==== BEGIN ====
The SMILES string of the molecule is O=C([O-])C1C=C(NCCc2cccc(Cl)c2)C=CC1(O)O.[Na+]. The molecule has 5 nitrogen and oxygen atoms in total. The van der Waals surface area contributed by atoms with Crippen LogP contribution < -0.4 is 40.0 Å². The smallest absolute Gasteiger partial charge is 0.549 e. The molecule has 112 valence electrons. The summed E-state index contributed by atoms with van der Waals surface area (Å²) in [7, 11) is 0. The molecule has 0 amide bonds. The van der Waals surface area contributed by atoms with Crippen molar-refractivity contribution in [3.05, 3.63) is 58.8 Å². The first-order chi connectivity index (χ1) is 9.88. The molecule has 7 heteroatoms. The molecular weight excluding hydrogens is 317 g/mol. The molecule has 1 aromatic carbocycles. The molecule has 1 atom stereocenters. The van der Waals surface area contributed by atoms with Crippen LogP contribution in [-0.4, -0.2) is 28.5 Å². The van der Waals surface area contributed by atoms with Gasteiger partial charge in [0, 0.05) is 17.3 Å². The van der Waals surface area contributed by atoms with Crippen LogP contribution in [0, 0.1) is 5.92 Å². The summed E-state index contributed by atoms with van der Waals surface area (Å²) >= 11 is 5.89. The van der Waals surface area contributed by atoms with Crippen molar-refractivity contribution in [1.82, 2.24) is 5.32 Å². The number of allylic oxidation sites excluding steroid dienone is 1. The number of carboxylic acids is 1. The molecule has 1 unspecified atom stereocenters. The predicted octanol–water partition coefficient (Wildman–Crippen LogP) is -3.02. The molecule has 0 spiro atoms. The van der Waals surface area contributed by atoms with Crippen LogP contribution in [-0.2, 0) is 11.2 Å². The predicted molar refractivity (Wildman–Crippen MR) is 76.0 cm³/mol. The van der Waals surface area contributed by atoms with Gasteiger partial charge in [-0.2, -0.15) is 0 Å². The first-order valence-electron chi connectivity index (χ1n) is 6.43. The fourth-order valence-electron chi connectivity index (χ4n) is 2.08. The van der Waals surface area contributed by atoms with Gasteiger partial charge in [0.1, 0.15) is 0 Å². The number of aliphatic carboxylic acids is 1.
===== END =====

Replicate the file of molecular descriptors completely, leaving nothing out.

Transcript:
The SMILES string of the molecule is O=C([O-])C1C=C(NCCc2cccc(Cl)c2)C=CC1(O)O.[Na+]. The molecule has 5 nitrogen and oxygen atoms in total. The van der Waals surface area contributed by atoms with Crippen LogP contribution < -0.4 is 40.0 Å². The smallest absolute Gasteiger partial charge is 0.549 e. The molecule has 112 valence electrons. The summed E-state index contributed by atoms with van der Waals surface area (Å²) in [7, 11) is 0. The molecule has 0 amide bonds. The van der Waals surface area contributed by atoms with Crippen molar-refractivity contribution in [3.05, 3.63) is 58.8 Å². The first-order chi connectivity index (χ1) is 9.88. The molecule has 7 heteroatoms. The molecular weight excluding hydrogens is 317 g/mol. The molecule has 1 aromatic carbocycles. The molecule has 1 atom stereocenters. The van der Waals surface area contributed by atoms with Crippen LogP contribution in [-0.4, -0.2) is 28.5 Å². The van der Waals surface area contributed by atoms with Gasteiger partial charge in [0, 0.05) is 17.3 Å². The van der Waals surface area contributed by atoms with Crippen LogP contribution in [0, 0.1) is 5.92 Å². The summed E-state index contributed by atoms with van der Waals surface area (Å²) >= 11 is 5.89. The van der Waals surface area contributed by atoms with Crippen molar-refractivity contribution in [1.82, 2.24) is 5.32 Å². The number of allylic oxidation sites excluding steroid dienone is 1. The number of carboxylic acids is 1. The molecule has 1 unspecified atom stereocenters. The predicted octanol–water partition coefficient (Wildman–Crippen LogP) is -3.02. The molecule has 0 spiro atoms. The van der Waals surface area contributed by atoms with Crippen LogP contribution in [-0.2, 0) is 11.2 Å². The predicted molar refractivity (Wildman–Crippen MR) is 76.0 cm³/mol. The van der Waals surface area contributed by atoms with Gasteiger partial charge in [-0.2, -0.15) is 0 Å². The first-order valence-electron chi connectivity index (χ1n) is 6.43. The fourth-order valence-electron chi connectivity index (χ4n) is 2.08. The van der Waals surface area contributed by atoms with Gasteiger partial charge in [0.1, 0.15) is 0 Å². The number of aliphatic carboxylic acids is 1.